Creating Religious Identity: The Archaeology of Early Temples in the Malaprabha Valley
Shivdasani Conference 2007
Dr Himanshu Prabha Ray
Saturday, 20 October 2007 - 3:15pm
Session 2 of the 2007 Shivdasani Conference.
The spectacular temple complexes of Aihole, Badami and Pattadakal located along the 25 kilometre long fertile valley of the Malaprabha river, (a tributary of the Krishna) in Bagalkot district have long been admired for their distinctive Karn Dravida architectural tradition and sculptural exuberance. It was along the Malaprabha river in north Karnataka that Pulakesi I established his capital at Vatapi or present Badami and built a fort on top of the sandstone cliff in c. 543 A.D. Thus the attempt by the early Chalukya rulers to establish a base in the fertile Malaprabha valley is undeniable. It is also evident that in the 7th-8th centuries AD, the Malaprabha valley acquired an identity that has continued to mould the lives of the communities both within and outside it. This identity included the demarcation of a territorial boundary within the enclosed terrain of the valley, adoption of a new mode of worship in the temple, the use of the Kannada language on coins and inscriptions and assumption of a sculptural programme based on the Epics and the Puranas.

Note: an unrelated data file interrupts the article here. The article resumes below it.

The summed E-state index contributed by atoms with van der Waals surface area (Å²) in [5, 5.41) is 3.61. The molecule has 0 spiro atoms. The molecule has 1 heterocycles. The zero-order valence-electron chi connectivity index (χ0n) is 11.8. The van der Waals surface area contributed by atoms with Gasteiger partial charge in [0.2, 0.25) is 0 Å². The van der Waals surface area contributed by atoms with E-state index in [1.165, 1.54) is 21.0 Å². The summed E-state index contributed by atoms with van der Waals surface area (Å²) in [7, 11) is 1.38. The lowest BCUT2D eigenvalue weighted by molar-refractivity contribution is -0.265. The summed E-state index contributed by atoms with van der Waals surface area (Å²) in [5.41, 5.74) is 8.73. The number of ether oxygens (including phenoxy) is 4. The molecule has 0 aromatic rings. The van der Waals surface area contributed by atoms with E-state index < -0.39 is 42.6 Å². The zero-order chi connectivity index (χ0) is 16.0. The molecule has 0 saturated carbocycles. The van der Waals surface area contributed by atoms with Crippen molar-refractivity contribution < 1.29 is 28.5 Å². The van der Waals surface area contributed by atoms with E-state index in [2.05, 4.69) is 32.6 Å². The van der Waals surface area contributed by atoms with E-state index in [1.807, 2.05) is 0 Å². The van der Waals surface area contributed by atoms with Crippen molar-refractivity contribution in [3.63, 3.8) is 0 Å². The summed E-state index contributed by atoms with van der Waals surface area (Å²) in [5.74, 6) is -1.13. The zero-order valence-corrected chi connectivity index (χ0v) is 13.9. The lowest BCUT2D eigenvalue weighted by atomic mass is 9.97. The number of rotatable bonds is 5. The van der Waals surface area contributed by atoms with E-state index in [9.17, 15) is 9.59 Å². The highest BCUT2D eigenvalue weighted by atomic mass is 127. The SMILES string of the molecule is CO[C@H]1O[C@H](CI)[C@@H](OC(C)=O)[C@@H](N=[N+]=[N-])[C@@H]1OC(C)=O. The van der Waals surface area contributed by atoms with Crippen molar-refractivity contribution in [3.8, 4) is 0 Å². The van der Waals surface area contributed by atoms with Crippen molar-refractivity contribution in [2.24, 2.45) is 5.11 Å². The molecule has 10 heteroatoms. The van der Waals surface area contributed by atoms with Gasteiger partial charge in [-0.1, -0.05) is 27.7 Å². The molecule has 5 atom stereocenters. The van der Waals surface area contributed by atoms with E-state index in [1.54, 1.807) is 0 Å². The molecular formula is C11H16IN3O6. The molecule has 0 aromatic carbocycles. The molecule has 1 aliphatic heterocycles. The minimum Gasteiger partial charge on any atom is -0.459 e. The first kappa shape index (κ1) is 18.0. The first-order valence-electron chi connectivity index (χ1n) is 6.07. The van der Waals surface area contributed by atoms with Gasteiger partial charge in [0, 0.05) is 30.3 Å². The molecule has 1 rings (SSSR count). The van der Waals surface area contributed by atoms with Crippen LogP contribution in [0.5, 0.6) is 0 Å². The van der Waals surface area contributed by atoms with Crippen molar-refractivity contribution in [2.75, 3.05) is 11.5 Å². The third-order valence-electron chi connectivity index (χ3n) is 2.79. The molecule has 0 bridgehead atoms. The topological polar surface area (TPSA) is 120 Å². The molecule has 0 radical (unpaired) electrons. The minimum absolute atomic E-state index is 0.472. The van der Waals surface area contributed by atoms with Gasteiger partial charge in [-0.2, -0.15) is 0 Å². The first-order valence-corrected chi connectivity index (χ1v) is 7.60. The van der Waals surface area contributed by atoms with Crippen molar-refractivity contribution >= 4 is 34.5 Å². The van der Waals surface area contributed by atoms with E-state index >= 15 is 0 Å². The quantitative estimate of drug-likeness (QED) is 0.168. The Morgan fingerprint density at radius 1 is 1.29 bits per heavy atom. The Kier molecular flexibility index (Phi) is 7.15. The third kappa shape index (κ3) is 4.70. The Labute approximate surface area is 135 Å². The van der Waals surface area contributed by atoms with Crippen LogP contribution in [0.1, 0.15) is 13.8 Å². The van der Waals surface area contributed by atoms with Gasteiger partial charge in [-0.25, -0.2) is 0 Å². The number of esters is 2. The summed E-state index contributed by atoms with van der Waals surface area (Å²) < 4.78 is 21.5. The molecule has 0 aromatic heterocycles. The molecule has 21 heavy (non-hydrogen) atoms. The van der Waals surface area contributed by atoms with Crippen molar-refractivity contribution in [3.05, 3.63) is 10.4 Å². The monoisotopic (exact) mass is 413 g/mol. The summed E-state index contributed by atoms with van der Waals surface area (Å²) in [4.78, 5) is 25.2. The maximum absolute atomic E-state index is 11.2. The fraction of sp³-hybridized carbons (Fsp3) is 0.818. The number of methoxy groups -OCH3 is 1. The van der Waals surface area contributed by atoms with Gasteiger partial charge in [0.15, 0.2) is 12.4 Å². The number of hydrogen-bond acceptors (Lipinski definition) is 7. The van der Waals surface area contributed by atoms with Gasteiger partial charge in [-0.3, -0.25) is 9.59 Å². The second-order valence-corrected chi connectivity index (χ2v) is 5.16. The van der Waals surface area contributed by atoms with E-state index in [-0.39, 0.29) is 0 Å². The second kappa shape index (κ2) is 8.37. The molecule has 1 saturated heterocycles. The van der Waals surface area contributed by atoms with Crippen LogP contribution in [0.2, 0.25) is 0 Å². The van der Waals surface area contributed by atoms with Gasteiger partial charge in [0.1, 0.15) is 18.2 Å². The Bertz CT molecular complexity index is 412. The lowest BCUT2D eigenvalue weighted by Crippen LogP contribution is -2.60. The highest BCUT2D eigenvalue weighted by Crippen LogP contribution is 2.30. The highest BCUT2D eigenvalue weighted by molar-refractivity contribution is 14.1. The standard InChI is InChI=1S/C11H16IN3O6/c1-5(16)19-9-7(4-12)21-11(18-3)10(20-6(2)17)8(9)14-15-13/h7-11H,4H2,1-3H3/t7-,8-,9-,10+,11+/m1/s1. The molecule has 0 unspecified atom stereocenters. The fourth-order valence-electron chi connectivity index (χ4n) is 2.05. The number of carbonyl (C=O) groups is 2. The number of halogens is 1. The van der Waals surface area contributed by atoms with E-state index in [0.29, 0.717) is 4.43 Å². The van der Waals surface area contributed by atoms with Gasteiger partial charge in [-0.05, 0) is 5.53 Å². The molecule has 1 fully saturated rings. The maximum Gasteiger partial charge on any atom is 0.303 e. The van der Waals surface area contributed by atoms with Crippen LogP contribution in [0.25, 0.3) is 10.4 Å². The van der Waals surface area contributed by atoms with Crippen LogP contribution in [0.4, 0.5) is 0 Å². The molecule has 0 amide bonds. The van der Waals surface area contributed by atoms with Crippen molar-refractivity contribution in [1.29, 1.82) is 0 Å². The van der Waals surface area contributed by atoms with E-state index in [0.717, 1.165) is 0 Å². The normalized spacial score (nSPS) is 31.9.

The larger issue that this paper raises is the disjuncture in the study of the past as a result of colonial intervention. In the colonial period, many of the standing temple structures came to be studied in terms of style, architecture and sculpture, the emphasis being on chronology and political patronage. This not only altered our understanding of the structures from being abodes of god to objects of artistic appreciation, but it also redefined the nature of Indic religions. Religion came to be understood in terms of doctrine, which could only be comprehended through the texts rather than through practices and rituals. Once we shift the meaning of religion to its pre-Christian etymology, it is understood in terms of performing ancient ritual practices and paying homage to the gods. In keeping with this I suggest that pan-Indian religious and cultural practices, rituals and imagery formed the substratum of a self-perception and identity long before the Arab or European discovery of the term ‘Hindu’ in 14th-15th centuries AD and a judicious use of archaeological data provides evidence to unearth this identity.